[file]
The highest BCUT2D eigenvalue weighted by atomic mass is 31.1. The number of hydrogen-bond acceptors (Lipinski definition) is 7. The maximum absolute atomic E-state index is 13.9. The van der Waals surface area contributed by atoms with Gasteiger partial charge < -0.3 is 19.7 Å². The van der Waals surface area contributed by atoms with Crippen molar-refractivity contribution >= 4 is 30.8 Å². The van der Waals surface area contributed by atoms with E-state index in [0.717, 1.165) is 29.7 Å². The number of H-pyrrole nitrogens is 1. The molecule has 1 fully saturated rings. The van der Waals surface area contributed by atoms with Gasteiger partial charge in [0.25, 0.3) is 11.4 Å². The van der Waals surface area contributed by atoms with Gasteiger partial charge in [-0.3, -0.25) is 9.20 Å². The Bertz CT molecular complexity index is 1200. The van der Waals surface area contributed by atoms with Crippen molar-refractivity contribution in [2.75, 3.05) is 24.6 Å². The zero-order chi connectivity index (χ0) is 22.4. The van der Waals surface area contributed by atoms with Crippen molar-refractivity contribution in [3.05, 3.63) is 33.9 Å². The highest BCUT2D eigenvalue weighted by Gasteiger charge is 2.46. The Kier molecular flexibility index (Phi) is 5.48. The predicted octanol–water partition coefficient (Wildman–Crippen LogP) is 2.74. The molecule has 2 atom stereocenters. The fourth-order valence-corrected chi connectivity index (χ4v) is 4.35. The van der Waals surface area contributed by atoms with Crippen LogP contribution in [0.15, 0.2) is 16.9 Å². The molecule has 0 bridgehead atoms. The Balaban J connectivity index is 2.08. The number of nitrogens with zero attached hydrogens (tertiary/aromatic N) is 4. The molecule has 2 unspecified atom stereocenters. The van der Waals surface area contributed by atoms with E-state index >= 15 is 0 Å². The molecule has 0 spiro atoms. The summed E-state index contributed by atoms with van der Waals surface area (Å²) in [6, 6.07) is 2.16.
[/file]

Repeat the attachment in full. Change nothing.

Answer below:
The highest BCUT2D eigenvalue weighted by atomic mass is 31.1. The number of hydrogen-bond acceptors (Lipinski definition) is 7. The maximum absolute atomic E-state index is 13.9. The van der Waals surface area contributed by atoms with Gasteiger partial charge < -0.3 is 19.7 Å². The van der Waals surface area contributed by atoms with Crippen molar-refractivity contribution >= 4 is 30.8 Å². The van der Waals surface area contributed by atoms with E-state index in [0.717, 1.165) is 29.7 Å². The number of H-pyrrole nitrogens is 1. The molecule has 1 fully saturated rings. The van der Waals surface area contributed by atoms with Gasteiger partial charge in [0.25, 0.3) is 11.4 Å². The van der Waals surface area contributed by atoms with Gasteiger partial charge in [-0.3, -0.25) is 9.20 Å². The Bertz CT molecular complexity index is 1200. The van der Waals surface area contributed by atoms with Crippen molar-refractivity contribution in [2.75, 3.05) is 24.6 Å². The zero-order chi connectivity index (χ0) is 22.4. The van der Waals surface area contributed by atoms with Crippen molar-refractivity contribution in [3.05, 3.63) is 33.9 Å². The highest BCUT2D eigenvalue weighted by Gasteiger charge is 2.46. The Kier molecular flexibility index (Phi) is 5.48. The predicted octanol–water partition coefficient (Wildman–Crippen LogP) is 2.74. The molecule has 2 atom stereocenters. The fourth-order valence-corrected chi connectivity index (χ4v) is 4.35. The van der Waals surface area contributed by atoms with Crippen LogP contribution in [0.15, 0.2) is 16.9 Å². The molecule has 0 bridgehead atoms. The Balaban J connectivity index is 2.08. The number of nitrogens with zero attached hydrogens (tertiary/aromatic N) is 4. The molecule has 2 unspecified atom stereocenters. The van der Waals surface area contributed by atoms with E-state index >= 15 is 0 Å². The molecule has 0 spiro atoms. The summed E-state index contributed by atoms with van der Waals surface area (Å²) in [6, 6.07) is 2.16.